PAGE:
We have been advising leaders in the European Commission about the developing their strategy for working with CoP, as well as facilitating the learning community coordinators since the Summer of 2006. CoPs in the Commission come in different forms, sometimes called “knowledge networks,” or just simply “networks.” No matter what their name is, their common denominator is: they exist because their members derive some value from participating in them.
Communities of practice in public administration are not as wide-spread as in the private sector and there is a good reason for that. While market pressures and the forces of competition may push push companies to mobilize the collective intelligence that the communities can give access to, there are no such pressures that affect government agencies. Yet, agencies truly responsible for creating the most value for the taxpayers’ money, cannot ignore the additional energy and collective creativity that can be unleashed in the communities when employees are willing, allowed, and able to share their knowledge with one another.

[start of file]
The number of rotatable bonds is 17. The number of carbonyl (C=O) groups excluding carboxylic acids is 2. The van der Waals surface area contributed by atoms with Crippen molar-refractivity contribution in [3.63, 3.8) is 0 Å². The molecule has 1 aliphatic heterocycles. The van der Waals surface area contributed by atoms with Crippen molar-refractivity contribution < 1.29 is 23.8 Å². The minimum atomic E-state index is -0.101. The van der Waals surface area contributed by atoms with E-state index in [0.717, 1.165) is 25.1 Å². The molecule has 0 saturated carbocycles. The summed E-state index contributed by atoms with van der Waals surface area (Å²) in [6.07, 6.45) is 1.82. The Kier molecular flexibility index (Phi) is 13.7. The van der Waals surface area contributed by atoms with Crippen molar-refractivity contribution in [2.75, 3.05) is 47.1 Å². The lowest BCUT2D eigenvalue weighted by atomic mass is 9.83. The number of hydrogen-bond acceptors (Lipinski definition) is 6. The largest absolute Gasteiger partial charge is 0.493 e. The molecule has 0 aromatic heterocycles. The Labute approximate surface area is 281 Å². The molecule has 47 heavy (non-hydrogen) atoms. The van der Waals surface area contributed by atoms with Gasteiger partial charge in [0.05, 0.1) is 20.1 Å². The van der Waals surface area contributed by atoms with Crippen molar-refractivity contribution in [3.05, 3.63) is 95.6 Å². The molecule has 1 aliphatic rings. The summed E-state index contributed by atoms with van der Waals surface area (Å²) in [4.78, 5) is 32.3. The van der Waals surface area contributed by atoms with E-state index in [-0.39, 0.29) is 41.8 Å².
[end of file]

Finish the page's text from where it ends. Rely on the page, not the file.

We have just completed a 7-month case study on knowledge sharing practices in one of the Directorates General best known for its pioneering accomplishments in that area. One of their strengths that we noticed and documented is the large variety of opportunities they created for informal knowledge sharing, of which CoP is only one. Our 88-page Final Report of the case study is not available available to the public but we will ask for permission to publish some of our high-level learning from it.